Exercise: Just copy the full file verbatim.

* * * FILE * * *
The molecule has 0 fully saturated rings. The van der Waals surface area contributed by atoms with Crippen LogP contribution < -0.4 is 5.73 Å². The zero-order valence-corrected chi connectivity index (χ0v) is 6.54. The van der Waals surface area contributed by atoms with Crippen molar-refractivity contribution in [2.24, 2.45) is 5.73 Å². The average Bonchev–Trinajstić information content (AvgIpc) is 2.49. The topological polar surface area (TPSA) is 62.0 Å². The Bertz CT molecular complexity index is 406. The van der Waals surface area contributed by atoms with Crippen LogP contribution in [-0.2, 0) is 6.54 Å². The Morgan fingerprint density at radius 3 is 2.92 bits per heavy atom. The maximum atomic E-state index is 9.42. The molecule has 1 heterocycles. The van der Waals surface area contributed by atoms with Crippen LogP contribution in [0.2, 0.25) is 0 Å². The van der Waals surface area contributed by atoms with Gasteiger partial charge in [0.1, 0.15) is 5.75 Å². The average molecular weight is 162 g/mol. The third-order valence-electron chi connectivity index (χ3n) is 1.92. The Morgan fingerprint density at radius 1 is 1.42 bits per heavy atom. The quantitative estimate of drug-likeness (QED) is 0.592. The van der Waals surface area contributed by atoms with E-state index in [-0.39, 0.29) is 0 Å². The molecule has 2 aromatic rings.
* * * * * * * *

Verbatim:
The molecule has 0 fully saturated rings. The van der Waals surface area contributed by atoms with Crippen LogP contribution < -0.4 is 5.73 Å². The zero-order valence-corrected chi connectivity index (χ0v) is 6.54. The van der Waals surface area contributed by atoms with Crippen molar-refractivity contribution in [2.24, 2.45) is 5.73 Å². The average Bonchev–Trinajstić information content (AvgIpc) is 2.49. The topological polar surface area (TPSA) is 62.0 Å². The Bertz CT molecular complexity index is 406. The van der Waals surface area contributed by atoms with Crippen LogP contribution in [-0.2, 0) is 6.54 Å². The Morgan fingerprint density at radius 3 is 2.92 bits per heavy atom. The maximum atomic E-state index is 9.42. The molecule has 1 heterocycles. The van der Waals surface area contributed by atoms with Crippen LogP contribution in [0.2, 0.25) is 0 Å². The van der Waals surface area contributed by atoms with Gasteiger partial charge in [0.1, 0.15) is 5.75 Å². The average molecular weight is 162 g/mol. The third-order valence-electron chi connectivity index (χ3n) is 1.92. The Morgan fingerprint density at radius 1 is 1.42 bits per heavy atom. The quantitative estimate of drug-likeness (QED) is 0.592. The van der Waals surface area contributed by atoms with E-state index in [-0.39, 0.29) is 0 Å². The molecule has 2 aromatic rings.